Breathe vs. Stronger: Which is better?

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It’s hard to talk about Andy Serkis’ directorial debut Breathe without also addressing David Gordon Green’s Stronger, which came out only a couple weeks earlier. Both tell stories of real life individuals that are deprived of the ability to walk, receive emotional support from dedicated love interests, and beat all the odds. If that setup sounds familiar, it’s because we’ve seen it in countless other biopics, from My Left Foot to The Theory of Everything. Just because a story is familiar doesn’t automatically make it bad, however. Stronger is a film that transcends its clichés thanks to powerful performances, honest direction, and writing that pulls no punches. Breathe, on the other hand, well… it could’ve been a lot stronger.

Breathe

In Breathe, Andrew Garfield stars as Robin Cavendish, a larger than life individual who’s madly in love with Claire Foy’s Diana Blacker. The two seem to have an adventurous life ahead of them until polio paralyzes Robin at age 28. Unable to move from the neck down and requiring a mechanical ventilator to breathe, Robin is ready to give up on life. Diana isn’t ready to give up on her husband, however. With some help from a professor named Teddy Hall (Hugh Bonneville), Robin is able to develop a wheelchair with a built-in respirator. Proving that polio survivors don’t have to spend their lives bedridden, Robin and Diana set out to make the world a better place for the handicapable.

Breathe has a fascinating and even important true story to tell. Unlike Stronger, though, it doesn’t quite do that story justice. It’s clear what Serkis was trying to produce here: an optimistic, life affirming film that demonstrates how the human spirit can shine through even during the darkest of times. The problem is that the characters are never as relatable as they should be. Garfield and Foy are enormously talented performances, but their portrayals come off as too romanticized here. Most of the time they just smile and we rarely get to see any other side of their relationship. It lacks the depth we saw between Jake Gyllenhaal and Tatiana Maslany in Green’s film.

Stronger

Gyllenhaal and Maslany captured something brutally honest in their depictions of Jeff Bauman and Erin Hurley, restively. Even before Jeff loses his legs in the Boston Marathon bombing, his relationship with Erin is far from perfect. These people not only need to overcome great physical obstacles together, but also deal with crippling emotional turmoil. The audience can feel every physical and emotional struggle in Stronger as Jeff and Erin evolve into more complete human beings. In Breathe, a bulk of the drama comes off as glanced over.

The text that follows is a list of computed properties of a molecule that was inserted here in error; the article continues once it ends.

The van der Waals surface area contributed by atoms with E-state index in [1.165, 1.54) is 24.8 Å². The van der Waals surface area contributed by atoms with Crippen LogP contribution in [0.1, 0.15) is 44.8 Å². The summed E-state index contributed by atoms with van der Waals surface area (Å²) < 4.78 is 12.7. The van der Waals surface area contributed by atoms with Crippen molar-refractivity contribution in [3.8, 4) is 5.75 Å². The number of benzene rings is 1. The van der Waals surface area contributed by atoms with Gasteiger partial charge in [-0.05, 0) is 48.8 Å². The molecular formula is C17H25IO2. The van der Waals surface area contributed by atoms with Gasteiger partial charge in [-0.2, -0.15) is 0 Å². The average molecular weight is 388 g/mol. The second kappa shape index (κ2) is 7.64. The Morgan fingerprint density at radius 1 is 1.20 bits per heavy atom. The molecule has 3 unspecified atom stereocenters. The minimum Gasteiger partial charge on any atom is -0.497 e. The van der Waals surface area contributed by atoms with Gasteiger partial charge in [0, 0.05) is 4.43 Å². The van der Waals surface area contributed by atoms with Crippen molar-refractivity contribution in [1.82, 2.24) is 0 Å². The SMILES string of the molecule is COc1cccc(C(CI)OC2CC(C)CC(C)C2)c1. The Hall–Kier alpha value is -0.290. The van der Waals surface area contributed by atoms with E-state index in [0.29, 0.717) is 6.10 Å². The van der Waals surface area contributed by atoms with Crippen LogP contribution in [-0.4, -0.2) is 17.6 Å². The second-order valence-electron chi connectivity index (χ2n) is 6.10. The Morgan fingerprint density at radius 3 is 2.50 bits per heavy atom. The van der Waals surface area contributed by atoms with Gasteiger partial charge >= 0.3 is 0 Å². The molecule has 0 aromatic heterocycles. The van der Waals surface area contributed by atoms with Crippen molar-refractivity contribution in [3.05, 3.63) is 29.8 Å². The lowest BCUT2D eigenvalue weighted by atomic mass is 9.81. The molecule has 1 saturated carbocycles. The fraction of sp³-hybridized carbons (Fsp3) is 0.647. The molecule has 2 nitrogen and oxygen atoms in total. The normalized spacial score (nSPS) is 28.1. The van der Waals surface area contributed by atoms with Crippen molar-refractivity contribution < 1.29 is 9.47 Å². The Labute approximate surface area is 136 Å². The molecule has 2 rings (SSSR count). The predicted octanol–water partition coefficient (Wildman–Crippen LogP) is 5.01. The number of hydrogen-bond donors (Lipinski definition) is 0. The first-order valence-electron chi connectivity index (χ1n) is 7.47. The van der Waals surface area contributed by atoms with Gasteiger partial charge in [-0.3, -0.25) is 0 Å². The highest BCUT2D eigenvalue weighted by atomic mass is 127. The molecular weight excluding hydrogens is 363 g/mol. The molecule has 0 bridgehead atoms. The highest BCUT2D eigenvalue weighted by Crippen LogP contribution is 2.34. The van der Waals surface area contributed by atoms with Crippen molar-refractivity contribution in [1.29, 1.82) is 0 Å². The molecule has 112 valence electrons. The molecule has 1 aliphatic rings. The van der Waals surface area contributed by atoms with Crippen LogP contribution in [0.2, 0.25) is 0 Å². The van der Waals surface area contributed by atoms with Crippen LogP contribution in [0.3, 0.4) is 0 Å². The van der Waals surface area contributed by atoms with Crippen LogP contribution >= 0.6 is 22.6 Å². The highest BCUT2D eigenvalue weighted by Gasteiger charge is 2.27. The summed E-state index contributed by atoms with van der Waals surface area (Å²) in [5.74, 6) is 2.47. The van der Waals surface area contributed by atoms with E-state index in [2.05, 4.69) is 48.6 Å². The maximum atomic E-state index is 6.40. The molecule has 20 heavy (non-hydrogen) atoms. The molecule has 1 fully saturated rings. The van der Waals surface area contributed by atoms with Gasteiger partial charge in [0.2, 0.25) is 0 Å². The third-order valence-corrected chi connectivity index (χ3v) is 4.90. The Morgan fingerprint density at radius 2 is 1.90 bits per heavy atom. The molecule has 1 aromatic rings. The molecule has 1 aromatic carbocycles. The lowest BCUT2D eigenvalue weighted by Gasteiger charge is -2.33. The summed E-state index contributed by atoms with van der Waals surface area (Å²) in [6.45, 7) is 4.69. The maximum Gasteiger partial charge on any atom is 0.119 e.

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There’s a point early on in the film where Robin says that he wants to die. Rather than showing us Robin’s distress, however, Serkis merely tells us. Then when Robin summons the will to keep going, it seems sporadic and unearned. From that point on, Garfield and Foy are each essentially given one note to work with until Robin takes his final breath. Breathe is so focused with being inspirational that it doesn’t dedicate enough time to fleshing out the hardships Robin had to endure. Again, Stronger did a much better job at finding a balance between tragedy and the sunnier moments that encourage us to persevere.

On one hand, it’s sort of unfair to compare two movies, as each deserves to be judged as a standalone work of art. Even on that basis, though, Breathe falls short on a storytelling level and could’ve been so much more. Hopefully history won’t repeat itself when Serkis helms his version of The Jungle Book, which has the misfortune of coming out only a few years after the live-action Disney remake.

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About Nick Spake

Nick Spake has been working as an entertainment writer for the past ten years, but he's been a lover of film ever since seeing the opening sequence of The Lion King. Movies are more than just escapism to Nick, they're a crucial part of our society that shape who we are. He now serves as the Features Editor at Flickreel and author of its regular column, 'Nick Flicks'.

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